- Introduce relaxation exercises.
2. Restore attachment and connections to other people who can offer emotional support and care, and overcoming grief and loss
- Foster a trusting continuing connection with an available caring adult
- Group participation to reduce social isolation
- Promote belonging by overcoming settlement problems
- Link to supportive groups and agencies
- Provide opportunities for social/ political action which may be valued and restore a sense of purpose.
3. To restore meaning and purpose to life
- Group programs to promote communication, reduce isolation and enhance self esteem
- Offer opportunities for integration of past, present and future through art, story telling and drama
- Create opportunities to facilitate a view of the future
- Explore concepts of self, other and the community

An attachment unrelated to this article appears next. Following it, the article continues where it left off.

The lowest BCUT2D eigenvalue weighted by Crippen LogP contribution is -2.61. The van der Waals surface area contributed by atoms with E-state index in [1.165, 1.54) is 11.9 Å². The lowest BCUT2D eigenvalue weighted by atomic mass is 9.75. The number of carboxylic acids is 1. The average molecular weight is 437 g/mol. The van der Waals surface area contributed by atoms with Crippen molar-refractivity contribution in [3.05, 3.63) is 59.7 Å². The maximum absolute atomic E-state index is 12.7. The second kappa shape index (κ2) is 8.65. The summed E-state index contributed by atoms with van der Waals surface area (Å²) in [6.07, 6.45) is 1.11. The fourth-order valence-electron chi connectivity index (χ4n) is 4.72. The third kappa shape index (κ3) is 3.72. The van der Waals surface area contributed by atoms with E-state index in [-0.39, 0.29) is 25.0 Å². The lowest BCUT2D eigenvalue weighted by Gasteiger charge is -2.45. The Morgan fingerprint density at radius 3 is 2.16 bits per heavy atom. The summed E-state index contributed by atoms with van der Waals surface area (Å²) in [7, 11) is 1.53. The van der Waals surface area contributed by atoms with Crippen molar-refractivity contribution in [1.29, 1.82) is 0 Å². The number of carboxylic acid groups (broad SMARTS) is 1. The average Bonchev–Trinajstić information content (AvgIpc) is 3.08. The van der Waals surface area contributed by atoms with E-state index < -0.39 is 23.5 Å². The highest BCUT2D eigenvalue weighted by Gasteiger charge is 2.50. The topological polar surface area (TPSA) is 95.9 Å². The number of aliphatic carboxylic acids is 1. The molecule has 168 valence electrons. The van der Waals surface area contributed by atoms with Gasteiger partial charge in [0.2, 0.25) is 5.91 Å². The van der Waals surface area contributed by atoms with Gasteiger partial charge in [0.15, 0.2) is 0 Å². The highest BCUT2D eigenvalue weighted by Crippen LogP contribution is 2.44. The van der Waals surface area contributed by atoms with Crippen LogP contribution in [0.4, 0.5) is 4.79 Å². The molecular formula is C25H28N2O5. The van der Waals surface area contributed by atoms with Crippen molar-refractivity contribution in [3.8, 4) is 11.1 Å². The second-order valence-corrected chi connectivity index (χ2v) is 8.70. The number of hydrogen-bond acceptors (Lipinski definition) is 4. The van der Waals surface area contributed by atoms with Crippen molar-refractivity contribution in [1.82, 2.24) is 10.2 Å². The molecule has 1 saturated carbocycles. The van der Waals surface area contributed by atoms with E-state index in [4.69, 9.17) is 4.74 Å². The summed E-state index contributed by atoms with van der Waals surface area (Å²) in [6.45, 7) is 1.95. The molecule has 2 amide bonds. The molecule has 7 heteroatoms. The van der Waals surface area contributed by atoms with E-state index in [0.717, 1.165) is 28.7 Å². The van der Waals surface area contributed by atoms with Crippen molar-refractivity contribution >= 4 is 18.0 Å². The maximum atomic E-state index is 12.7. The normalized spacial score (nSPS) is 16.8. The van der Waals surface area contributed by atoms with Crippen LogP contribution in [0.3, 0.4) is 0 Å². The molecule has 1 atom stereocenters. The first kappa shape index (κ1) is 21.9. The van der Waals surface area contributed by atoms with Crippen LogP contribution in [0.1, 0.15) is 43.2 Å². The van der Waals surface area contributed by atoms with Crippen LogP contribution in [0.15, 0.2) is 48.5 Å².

- Validate the trauma and difficulties experienced
- Validate the cultural differences in values
- Provide human rights education and political background to violence.
4. To restore dignity and value, which includes reducing excessive shame and guilt
- Facilitate expression of guilt and shame
- Reflect that it is normal for them to wish they could have done more to prevent others from being harmed
- Allow the telling and retelling of events and stories
- Assist with developing ways to reduce guilt
- Provide space for discussion about the political and social environment contribution to the development of shame
- Community acknowledgement of human rights violations and the need for redress.
Issues for young refugees Youth Action fact sheet.
If you would like to explore these issues in more depth contact STARTTS Training Officer on (02) 9794 1900. STARTTS can provide tailored workshops.
CYHS, STARTTS, RHS & BCC. Beyond Survival, 2003 Victorian Foundation for Survivors of Torture. Rebuilding Shattered Lives, 1998
Victorian Foundation for Survivors of Torture Inc. Schools In for Refugees, 2004